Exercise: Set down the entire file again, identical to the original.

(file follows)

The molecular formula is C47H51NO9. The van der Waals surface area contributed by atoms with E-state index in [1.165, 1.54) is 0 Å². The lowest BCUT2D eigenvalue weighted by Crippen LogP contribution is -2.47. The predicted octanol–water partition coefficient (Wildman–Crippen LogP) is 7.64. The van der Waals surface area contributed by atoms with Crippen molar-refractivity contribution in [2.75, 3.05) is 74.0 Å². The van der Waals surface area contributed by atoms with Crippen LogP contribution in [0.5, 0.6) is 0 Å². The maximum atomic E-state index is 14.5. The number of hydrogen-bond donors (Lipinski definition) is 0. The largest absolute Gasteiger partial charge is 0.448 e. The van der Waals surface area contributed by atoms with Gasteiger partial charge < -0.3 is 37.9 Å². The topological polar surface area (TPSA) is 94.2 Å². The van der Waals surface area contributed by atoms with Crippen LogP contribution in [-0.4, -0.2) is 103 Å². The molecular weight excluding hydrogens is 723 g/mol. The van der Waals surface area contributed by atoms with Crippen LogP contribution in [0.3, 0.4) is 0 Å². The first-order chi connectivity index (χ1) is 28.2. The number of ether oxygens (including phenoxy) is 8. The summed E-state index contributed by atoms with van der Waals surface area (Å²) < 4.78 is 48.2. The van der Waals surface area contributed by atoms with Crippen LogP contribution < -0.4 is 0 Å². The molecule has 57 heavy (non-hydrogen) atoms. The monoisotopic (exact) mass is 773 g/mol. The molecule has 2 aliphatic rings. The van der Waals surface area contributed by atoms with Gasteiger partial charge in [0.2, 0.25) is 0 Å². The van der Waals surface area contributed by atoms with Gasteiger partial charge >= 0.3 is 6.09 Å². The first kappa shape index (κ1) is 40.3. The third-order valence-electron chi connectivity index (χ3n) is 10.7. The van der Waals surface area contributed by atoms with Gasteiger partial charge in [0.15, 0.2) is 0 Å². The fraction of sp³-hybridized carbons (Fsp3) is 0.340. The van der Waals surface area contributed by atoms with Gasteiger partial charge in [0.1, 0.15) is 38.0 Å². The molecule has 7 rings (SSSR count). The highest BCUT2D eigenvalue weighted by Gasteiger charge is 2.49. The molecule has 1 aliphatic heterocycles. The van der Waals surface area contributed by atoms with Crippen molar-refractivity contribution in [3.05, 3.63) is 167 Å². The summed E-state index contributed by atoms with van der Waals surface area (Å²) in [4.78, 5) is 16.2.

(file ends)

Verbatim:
The molecular formula is C47H51NO9. The van der Waals surface area contributed by atoms with E-state index in [1.165, 1.54) is 0 Å². The lowest BCUT2D eigenvalue weighted by Crippen LogP contribution is -2.47. The predicted octanol–water partition coefficient (Wildman–Crippen LogP) is 7.64. The van der Waals surface area contributed by atoms with Crippen molar-refractivity contribution in [2.75, 3.05) is 74.0 Å². The van der Waals surface area contributed by atoms with Crippen LogP contribution in [0.5, 0.6) is 0 Å². The maximum atomic E-state index is 14.5. The number of hydrogen-bond donors (Lipinski definition) is 0. The largest absolute Gasteiger partial charge is 0.448 e. The van der Waals surface area contributed by atoms with Gasteiger partial charge < -0.3 is 37.9 Å². The topological polar surface area (TPSA) is 94.2 Å². The van der Waals surface area contributed by atoms with Crippen LogP contribution in [-0.4, -0.2) is 103 Å². The molecular weight excluding hydrogens is 723 g/mol. The van der Waals surface area contributed by atoms with Crippen LogP contribution in [0.3, 0.4) is 0 Å². The first-order chi connectivity index (χ1) is 28.2. The number of ether oxygens (including phenoxy) is 8. The summed E-state index contributed by atoms with van der Waals surface area (Å²) < 4.78 is 48.2. The van der Waals surface area contributed by atoms with Crippen LogP contribution < -0.4 is 0 Å². The molecule has 57 heavy (non-hydrogen) atoms. The monoisotopic (exact) mass is 773 g/mol. The molecule has 2 aliphatic rings. The van der Waals surface area contributed by atoms with Gasteiger partial charge in [0.2, 0.25) is 0 Å². The van der Waals surface area contributed by atoms with Gasteiger partial charge >= 0.3 is 6.09 Å². The first kappa shape index (κ1) is 40.3. The third-order valence-electron chi connectivity index (χ3n) is 10.7. The van der Waals surface area contributed by atoms with Gasteiger partial charge in [0.15, 0.2) is 0 Å². The fraction of sp³-hybridized carbons (Fsp3) is 0.340. The van der Waals surface area contributed by atoms with Gasteiger partial charge in [0.1, 0.15) is 38.0 Å². The molecule has 7 rings (SSSR count). The highest BCUT2D eigenvalue weighted by Gasteiger charge is 2.49. The molecule has 1 aliphatic heterocycles. The van der Waals surface area contributed by atoms with Crippen molar-refractivity contribution in [3.05, 3.63) is 167 Å². The summed E-state index contributed by atoms with van der Waals surface area (Å²) in [4.78, 5) is 16.2.